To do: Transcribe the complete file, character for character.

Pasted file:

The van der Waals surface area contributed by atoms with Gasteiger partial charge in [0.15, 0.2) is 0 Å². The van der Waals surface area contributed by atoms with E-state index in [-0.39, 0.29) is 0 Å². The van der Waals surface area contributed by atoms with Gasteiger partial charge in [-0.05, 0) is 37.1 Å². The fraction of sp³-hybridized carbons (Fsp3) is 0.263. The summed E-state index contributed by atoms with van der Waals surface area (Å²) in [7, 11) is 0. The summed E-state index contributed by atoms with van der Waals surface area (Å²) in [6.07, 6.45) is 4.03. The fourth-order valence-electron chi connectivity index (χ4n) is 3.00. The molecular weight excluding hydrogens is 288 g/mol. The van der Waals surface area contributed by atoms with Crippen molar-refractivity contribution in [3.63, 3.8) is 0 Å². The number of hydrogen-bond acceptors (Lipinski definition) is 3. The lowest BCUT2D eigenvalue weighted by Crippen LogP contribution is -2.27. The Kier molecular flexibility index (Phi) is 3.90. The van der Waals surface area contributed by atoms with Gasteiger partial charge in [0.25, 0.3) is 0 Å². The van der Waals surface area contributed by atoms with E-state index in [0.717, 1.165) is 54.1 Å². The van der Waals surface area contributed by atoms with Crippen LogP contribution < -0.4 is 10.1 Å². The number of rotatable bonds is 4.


The van der Waals surface area contributed by atoms with Gasteiger partial charge in [0.15, 0.2) is 0 Å². The van der Waals surface area contributed by atoms with E-state index in [-0.39, 0.29) is 0 Å². The van der Waals surface area contributed by atoms with Gasteiger partial charge in [-0.05, 0) is 37.1 Å². The fraction of sp³-hybridized carbons (Fsp3) is 0.263. The summed E-state index contributed by atoms with van der Waals surface area (Å²) in [7, 11) is 0. The summed E-state index contributed by atoms with van der Waals surface area (Å²) in [6.07, 6.45) is 4.03. The fourth-order valence-electron chi connectivity index (χ4n) is 3.00. The molecular weight excluding hydrogens is 288 g/mol. The van der Waals surface area contributed by atoms with Crippen molar-refractivity contribution in [3.63, 3.8) is 0 Å². The number of hydrogen-bond acceptors (Lipinski definition) is 3. The lowest BCUT2D eigenvalue weighted by Crippen LogP contribution is -2.27. The Kier molecular flexibility index (Phi) is 3.90. The van der Waals surface area contributed by atoms with Gasteiger partial charge in [0.25, 0.3) is 0 Å². The van der Waals surface area contributed by atoms with E-state index in [0.717, 1.165) is 54.1 Å². The van der Waals surface area contributed by atoms with Crippen LogP contribution < -0.4 is 10.1 Å². The number of rotatable bonds is 4.